Lego is awesome! Just about everyone has spent some time assembling the colourful little blocks. Only a few pieces and you can make a huge variety of shapes. Take a look at the three figures below. Each is made from the same set of blocks: four yellow 1×2’s, one green 4×4, and one red 1×1. But many more different arrangements could be made. Because Lego has such a variety of blocks and attachment points the number of possible conformations grows very quickly. Dozens of arrangements could be made from this set alone.



The science of chemistry has a parallel concept. Molecules that are made from the same set of atoms but have different arrangements are called structural isomers, or some times just isomers for short.  You could definitely consider the Lego shapes above to be isomers – same set of pieces, different arrangements.  You might even go so far as to call them Legomers.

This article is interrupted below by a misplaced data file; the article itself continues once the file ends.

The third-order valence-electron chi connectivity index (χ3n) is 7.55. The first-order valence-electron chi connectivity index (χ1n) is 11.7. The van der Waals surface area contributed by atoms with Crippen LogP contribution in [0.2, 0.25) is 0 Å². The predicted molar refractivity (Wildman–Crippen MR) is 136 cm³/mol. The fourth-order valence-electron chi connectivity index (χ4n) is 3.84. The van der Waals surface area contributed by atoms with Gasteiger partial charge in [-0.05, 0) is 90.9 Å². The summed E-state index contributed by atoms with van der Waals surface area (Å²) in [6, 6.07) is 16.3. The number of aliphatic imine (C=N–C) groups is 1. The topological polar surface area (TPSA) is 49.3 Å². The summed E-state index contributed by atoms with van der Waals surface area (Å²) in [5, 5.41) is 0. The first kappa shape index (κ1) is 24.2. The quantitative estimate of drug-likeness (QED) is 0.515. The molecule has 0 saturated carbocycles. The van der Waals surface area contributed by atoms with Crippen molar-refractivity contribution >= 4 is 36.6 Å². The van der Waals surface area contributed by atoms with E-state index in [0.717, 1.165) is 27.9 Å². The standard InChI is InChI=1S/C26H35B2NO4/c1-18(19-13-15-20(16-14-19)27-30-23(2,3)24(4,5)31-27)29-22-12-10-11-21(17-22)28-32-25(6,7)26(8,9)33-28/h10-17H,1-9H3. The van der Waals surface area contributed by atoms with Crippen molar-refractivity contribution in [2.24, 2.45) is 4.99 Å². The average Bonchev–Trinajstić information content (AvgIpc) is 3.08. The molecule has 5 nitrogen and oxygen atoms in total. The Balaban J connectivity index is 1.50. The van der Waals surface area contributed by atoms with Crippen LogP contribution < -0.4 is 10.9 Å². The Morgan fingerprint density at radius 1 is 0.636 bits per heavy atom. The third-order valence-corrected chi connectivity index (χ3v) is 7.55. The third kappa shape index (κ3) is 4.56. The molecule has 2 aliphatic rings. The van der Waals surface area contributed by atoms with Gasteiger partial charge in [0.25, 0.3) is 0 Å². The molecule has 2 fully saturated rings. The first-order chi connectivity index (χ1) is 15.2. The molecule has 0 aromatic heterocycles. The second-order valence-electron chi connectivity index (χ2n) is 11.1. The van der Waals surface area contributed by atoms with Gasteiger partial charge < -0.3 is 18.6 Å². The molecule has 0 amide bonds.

Getting back to chemistry, an isomer is a molecule that shares a chemical formula with another molecule (or molecules) but has a different arrangement of its constituent atoms.  The video below, from Virtual High School’s grade 12 chemistry course, SCH4U, discusses the definition of isomers and provides several great examples.

This video is part of a series on the chemistry of isomers.   Stay tuned for more videos on stereoisomers, enantiomers, and the biological applications of chiral molecules!  If you’d like to know more about isomers reach-out in the discussion below.  We’re happy to answer questions.  You can also follow the VHS science department on twitter with the handle @VHSScience.